Officials: North Tahoe saw increased 2012-13 winter visits |

Officials: North Tahoe saw increased 2012-13 winter visits

TAHOE CITY, Calif. — Efforts to lure visitors back to the region this past ski season following the mild 2011-12 winter proved to be successful.

From January to March 2013, Transient Occupancy Tax funds increased 35 percent from the same time in 2012, making it one of the best third quarters on record, said Andy Chapman, chief marketing officer for the North Lake Tahoe Chamber/CVB/Resort Association.

The increase in TOT funds — which are generated by visitors staying in short-term area lodging accommodations — is likely due to an uptick in visitation and room rates, he said.

“What we found is lots of early snow and clear roads is a great equation for a big winter up here,” Chapman told the Placer County Board of Supervisors on Monday.

Strong, consistent snowstorms in late October and early November 2012 allowed most ski resorts to have full or partial operations by Thanksgiving, according to the North Lake Tahoe Performance Report for October 2012 through March 2013.

Snow continued to pile up in December, and a large storm right before the holidays allowed for a strong Christmas to New Year period.

This period was followed by a “virtual drought” from January to early March, according to the report. However, resorts’ snowmaking abilities and grooming equipment, coupled with clear roads, made for a strong third quarter.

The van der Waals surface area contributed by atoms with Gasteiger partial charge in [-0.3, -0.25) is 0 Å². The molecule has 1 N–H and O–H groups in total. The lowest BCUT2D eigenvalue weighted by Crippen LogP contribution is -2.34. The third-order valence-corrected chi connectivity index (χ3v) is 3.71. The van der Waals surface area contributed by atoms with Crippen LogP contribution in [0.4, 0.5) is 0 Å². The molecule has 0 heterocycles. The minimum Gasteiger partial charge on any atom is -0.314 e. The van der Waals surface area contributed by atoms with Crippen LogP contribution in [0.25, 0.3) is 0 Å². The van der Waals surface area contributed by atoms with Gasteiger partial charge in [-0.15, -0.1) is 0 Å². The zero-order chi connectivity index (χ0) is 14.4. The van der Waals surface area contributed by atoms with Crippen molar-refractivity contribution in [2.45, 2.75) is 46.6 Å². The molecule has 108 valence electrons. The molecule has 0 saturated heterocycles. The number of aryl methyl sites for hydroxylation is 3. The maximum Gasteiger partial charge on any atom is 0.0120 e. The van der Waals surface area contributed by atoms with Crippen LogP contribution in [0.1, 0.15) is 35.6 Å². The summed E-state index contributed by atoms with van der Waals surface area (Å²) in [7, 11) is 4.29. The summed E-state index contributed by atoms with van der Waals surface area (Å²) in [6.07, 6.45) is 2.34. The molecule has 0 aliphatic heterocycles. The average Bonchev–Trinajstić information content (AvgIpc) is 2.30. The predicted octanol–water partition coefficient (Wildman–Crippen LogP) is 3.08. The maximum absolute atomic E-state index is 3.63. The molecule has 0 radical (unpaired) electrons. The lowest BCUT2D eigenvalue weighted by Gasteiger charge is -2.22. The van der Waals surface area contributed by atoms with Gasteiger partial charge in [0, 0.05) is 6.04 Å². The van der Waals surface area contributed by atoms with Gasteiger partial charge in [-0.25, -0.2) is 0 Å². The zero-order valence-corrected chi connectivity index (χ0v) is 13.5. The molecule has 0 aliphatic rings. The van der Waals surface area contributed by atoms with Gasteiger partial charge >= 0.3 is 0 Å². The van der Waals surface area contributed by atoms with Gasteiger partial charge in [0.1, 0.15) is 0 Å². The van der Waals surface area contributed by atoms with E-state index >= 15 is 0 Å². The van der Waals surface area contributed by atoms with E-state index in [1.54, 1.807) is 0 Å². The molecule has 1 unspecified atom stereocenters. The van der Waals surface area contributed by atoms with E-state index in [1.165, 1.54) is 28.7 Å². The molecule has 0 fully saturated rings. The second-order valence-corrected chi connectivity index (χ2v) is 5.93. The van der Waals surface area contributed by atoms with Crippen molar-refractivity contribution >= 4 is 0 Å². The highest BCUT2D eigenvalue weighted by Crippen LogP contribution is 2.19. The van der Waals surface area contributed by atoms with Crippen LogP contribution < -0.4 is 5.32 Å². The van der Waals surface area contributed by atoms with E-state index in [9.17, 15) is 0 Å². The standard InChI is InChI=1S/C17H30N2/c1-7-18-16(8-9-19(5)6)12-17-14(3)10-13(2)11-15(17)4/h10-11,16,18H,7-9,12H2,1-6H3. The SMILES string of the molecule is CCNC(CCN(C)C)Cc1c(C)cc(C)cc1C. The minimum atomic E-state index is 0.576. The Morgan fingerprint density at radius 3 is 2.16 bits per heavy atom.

There also was focus this year on strengthening the region’s awareness within the Bay Area, using billboard advertising and TV spots branding Tahoe as a close escape from everyday life.

Non-traditional marketing tactics were also used, Chapman said, including the power-washing of busy sidewalks in San Francisco, leaving behind messages such as: “All these hills and no snow. What a waste.” This tactic drew a lot of attention, Chapman said, both with traditional and social media.

Chapman reported a 5 percent increase in Bay Area ad awareness from two years ago.

“It was almost like a perfect storm,” Chapman said in a follow-up interview. “(We have) a good product, we had great promotion of that product, and we had a consumer that was interested in receiving that information and acting on it.”

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